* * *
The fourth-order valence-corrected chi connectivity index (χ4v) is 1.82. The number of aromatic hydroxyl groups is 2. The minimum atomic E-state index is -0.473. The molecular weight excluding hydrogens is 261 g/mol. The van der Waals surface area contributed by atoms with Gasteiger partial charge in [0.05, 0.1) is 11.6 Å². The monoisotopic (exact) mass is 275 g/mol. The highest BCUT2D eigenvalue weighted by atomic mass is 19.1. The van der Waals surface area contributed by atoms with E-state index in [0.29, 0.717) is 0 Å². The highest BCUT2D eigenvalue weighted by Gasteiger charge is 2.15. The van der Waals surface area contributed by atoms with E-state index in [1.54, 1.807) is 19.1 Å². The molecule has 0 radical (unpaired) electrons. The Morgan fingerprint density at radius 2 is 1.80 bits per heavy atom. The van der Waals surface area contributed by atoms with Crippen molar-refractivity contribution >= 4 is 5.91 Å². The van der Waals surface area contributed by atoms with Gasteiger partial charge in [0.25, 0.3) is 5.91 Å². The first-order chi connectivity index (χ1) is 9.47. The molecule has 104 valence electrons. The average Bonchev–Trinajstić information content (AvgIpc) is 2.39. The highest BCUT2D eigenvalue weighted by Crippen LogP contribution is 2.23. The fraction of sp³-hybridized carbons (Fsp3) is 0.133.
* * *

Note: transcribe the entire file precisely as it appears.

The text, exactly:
The fourth-order valence-corrected chi connectivity index (χ4v) is 1.82. The number of aromatic hydroxyl groups is 2. The minimum atomic E-state index is -0.473. The molecular weight excluding hydrogens is 261 g/mol. The van der Waals surface area contributed by atoms with Gasteiger partial charge in [0.05, 0.1) is 11.6 Å². The monoisotopic (exact) mass is 275 g/mol. The highest BCUT2D eigenvalue weighted by atomic mass is 19.1. The van der Waals surface area contributed by atoms with E-state index in [0.29, 0.717) is 0 Å². The highest BCUT2D eigenvalue weighted by Gasteiger charge is 2.15. The van der Waals surface area contributed by atoms with E-state index in [1.54, 1.807) is 19.1 Å². The molecule has 0 radical (unpaired) electrons. The Morgan fingerprint density at radius 2 is 1.80 bits per heavy atom. The van der Waals surface area contributed by atoms with Crippen molar-refractivity contribution >= 4 is 5.91 Å². The van der Waals surface area contributed by atoms with Gasteiger partial charge in [0.25, 0.3) is 5.91 Å². The first-order chi connectivity index (χ1) is 9.47. The molecule has 104 valence electrons. The average Bonchev–Trinajstić information content (AvgIpc) is 2.39. The highest BCUT2D eigenvalue weighted by Crippen LogP contribution is 2.23. The fraction of sp³-hybridized carbons (Fsp3) is 0.133.